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Jamie Erdahl Has Her Eye on a Sports Broadcasting Career

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Photo: Jamie Erdahl
Jamie Erdahl.

Under the bright hot lights Jamie Erdahl is cool, calm, and collected. With the confidence of a seasoned vet, the 22-year-old peers into the camera and welcomes viewers to Eye on the Eagles.

The half hour television show on American University athletics has been hosted in the past by smooth-as-ice professional sportscaster Al Koken ’74, and nationally renowned sports journalist David Aldridge ’87 also has contributed. Now, a spirit of partnership between the Department of Athletics and School of Communication’s sports communication course has opened the door for Erdahl to add one heck of a line to her résumé.

“When I looked at the people who had done it in the past, I was nervous,” said Erdahl, who’s hosted two episodes. “It was an amazing experience. When I watched [on TV] it put a new definition on be careful what you wish for—because it was happening.”

Erdahl grew up a rabid sports fan in Minneapolis, and played basketball and softball at St. Olaf College in Minnesota. But in order to pursue her dream of becoming a sportscaster, she transferred to AU.

“I had to give up playing sports in order to be in a city near more media outlets,” said Erdahl, who’s scheduled to graduate with a communications degree in December.

As a junior she interned for associate athletics director, communications, Nancy Yasharoff. A former member of the Washington Capitals’ public relations office, Yasharoff regularly speaks to SOC professor Meredith Geisler’s sports communications class, which Erdahl is taking this semester. Yasharoff was struck by Erdahl’s potential, and asked her to host Eye on the Eagles, which airs on Comcast SportsNet.  

“She had complete confidence in me, which was really exciting,” Erdahl said. “When Nancy first sent me the script I was trying to memorize it, and I didn’t sound conversational. The difficult part was calming myself down enough to feel good about what I was doing.”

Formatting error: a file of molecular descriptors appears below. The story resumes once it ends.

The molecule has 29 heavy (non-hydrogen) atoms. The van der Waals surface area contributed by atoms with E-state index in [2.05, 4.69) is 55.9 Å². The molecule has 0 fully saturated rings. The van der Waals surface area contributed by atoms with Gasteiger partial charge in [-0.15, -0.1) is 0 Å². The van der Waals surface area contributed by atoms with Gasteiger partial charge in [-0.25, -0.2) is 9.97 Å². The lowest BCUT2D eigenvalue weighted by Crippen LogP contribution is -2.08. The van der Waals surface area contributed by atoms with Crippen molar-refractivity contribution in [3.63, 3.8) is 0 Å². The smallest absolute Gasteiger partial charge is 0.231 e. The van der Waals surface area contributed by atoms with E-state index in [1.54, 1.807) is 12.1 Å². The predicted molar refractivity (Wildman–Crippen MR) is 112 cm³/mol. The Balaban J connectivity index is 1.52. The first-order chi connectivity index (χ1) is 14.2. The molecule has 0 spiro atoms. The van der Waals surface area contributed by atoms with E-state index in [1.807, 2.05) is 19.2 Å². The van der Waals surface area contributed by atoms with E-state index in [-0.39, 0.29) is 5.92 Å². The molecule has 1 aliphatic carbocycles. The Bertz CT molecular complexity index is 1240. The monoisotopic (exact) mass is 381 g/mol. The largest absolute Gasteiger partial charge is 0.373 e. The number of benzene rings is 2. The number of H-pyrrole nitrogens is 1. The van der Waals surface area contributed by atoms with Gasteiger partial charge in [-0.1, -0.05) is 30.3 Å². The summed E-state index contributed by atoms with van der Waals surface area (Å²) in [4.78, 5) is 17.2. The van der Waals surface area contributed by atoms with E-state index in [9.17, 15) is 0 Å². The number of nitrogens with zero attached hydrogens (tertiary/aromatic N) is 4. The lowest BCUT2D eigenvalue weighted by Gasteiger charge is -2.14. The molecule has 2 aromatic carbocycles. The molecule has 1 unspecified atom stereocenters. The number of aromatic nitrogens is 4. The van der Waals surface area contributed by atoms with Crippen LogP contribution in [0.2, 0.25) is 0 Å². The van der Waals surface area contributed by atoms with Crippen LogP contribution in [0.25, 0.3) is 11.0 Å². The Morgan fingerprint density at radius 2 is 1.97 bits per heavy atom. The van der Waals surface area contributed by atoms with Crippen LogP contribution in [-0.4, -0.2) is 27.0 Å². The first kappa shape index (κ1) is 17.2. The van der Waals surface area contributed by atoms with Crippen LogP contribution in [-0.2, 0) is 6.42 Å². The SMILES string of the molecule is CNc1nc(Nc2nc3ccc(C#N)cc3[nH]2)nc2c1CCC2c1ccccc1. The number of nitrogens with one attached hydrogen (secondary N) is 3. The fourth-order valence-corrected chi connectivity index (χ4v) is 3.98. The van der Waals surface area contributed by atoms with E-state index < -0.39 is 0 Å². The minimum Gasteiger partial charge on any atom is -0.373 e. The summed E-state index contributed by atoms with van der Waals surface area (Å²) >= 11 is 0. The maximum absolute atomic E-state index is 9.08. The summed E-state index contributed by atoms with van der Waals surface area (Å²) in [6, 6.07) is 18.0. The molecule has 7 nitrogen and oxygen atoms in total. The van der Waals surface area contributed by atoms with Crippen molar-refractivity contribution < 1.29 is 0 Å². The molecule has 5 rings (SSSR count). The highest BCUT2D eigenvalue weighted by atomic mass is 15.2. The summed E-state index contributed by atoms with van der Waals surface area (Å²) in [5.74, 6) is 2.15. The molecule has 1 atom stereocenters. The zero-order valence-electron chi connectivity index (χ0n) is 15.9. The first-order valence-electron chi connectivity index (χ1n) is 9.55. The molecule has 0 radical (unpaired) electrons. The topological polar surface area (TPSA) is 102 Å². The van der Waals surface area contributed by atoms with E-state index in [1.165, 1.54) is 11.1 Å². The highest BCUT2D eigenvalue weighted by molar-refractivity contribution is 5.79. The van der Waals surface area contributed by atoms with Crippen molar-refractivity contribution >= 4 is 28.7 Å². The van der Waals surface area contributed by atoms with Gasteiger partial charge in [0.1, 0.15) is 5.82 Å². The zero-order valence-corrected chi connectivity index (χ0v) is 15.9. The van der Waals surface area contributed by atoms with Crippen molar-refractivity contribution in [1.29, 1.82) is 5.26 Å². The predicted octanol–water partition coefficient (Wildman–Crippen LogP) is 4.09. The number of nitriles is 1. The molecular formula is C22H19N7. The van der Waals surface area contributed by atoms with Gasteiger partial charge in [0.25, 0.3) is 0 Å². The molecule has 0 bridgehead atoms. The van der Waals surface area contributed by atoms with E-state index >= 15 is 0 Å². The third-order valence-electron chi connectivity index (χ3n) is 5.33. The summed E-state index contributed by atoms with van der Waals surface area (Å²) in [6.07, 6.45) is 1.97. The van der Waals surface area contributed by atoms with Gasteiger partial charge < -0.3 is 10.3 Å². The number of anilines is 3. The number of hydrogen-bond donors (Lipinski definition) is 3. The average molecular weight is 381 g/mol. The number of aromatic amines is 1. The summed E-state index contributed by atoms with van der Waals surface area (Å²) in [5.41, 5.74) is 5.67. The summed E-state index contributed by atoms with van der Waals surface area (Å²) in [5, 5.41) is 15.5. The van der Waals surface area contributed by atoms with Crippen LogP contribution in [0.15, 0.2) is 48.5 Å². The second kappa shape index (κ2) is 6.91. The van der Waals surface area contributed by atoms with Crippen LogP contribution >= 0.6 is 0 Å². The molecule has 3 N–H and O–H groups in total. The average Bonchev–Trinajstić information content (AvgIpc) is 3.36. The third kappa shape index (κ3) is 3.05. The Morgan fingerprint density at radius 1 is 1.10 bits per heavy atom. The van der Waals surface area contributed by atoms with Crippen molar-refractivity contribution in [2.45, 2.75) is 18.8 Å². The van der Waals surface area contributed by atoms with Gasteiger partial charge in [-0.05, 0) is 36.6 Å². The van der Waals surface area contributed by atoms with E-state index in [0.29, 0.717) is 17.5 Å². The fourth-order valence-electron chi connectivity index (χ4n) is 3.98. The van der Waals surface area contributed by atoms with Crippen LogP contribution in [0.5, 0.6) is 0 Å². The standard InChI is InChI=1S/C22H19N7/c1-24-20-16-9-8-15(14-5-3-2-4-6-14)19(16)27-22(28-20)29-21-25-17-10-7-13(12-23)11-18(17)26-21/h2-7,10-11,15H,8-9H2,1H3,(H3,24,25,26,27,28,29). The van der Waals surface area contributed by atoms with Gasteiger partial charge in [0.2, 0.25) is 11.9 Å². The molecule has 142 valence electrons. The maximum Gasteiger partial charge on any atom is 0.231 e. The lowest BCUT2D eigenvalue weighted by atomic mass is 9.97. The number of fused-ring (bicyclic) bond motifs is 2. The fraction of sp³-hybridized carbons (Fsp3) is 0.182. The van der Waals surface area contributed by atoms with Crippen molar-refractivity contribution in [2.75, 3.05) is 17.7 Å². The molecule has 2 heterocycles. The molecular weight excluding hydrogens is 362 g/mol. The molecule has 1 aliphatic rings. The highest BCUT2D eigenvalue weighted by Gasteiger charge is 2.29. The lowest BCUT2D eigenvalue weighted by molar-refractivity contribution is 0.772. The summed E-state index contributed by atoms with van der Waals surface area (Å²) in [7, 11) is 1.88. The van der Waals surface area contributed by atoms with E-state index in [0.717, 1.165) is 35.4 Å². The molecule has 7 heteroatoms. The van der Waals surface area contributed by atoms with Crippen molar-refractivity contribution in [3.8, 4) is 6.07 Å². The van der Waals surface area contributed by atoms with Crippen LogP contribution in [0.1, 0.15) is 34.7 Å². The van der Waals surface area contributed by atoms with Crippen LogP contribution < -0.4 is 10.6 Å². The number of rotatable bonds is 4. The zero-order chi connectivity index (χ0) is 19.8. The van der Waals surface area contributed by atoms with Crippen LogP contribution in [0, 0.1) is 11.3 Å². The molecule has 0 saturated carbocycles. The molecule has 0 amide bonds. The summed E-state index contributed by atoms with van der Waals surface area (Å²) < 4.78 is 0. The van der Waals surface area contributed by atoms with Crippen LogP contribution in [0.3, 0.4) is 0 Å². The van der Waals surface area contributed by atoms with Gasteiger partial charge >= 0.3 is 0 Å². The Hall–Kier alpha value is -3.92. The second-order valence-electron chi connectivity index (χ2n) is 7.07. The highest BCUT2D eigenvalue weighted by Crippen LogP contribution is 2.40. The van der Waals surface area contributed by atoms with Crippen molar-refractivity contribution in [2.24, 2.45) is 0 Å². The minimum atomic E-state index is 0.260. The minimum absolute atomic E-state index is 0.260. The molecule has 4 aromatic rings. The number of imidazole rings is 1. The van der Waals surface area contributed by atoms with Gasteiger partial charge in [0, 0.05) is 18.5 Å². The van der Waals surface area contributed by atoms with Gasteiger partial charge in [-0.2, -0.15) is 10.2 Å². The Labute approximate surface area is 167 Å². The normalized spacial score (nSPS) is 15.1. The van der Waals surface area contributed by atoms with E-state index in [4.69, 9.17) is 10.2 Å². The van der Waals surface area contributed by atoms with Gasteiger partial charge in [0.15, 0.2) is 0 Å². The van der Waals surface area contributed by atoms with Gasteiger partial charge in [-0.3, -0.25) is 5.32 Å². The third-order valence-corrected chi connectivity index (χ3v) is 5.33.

Erdahl quickly adjusted to the teleprompter, and the shows went off without a hitch.

“Jamie is a good example of the positive results of co-curricular learning,” said Keith Gill, AU’s director of Athletics and Recreation. “Athletics values real-world learning opportunities that complement students’ lessons from the classroom. We have more than 40 students working on projects that will allow them to create a robust portfolio that will enhance their education. We are proud of Jaime’s contributions and will continue to provide opportunities for talented students like her to gain experience that will prepare them for their life after AU.”

That’s precisely Geisler’s aim in her class. This semester her students are working with the athletics department to develop promotional ideas for a new mobile app the department is preparing to launch.

“Jamie has taken every opportunity that has been presented to her and expanded what the responsibility has been,” Geisler said. “She’s very poised, she’s very knowledgeable about sports. All the speakers that I’ve brought into the class she’s waited afterwards to ask them for advice and guidance. She’s making the most of every single opportunity that’s been presented to her.”

One of those speakers was Billy Stone ’86, ’89, an executive producer at CBS College Sports Network. He met with the class following the March 2 AU men’s basketball game and has given Erdahl advice about embarking on a sports broadcasting career.

“The main message was just put yourself out there,” Erdahl said. “He told me, ‘Go to Minot, North Dakota, get hired and make every mistake that you can make on camera. It’s a blessing and a curse that not a lot of people are going to be watching you.’”
Erdahl may follow that path, but first she’s stopping in Bristol, Connecticut. This summer she’ll work as a studio production assistant intern for ESPN’s SportsCenter and Baseball Tonight, and with internships at Fox and NBC affiliates in Minnesota already under her belt, Erdahl will enter the job market with a wealth of experience.

“I would love to work for a NBA team after I have done sideline reporting for NCAA basketball,” she said. “I used to say as a joke that I want to be a sideline reporter for Monday Night Football.”

For Jamie Erdahl, these days that doesn’t sound like much of a joke at all.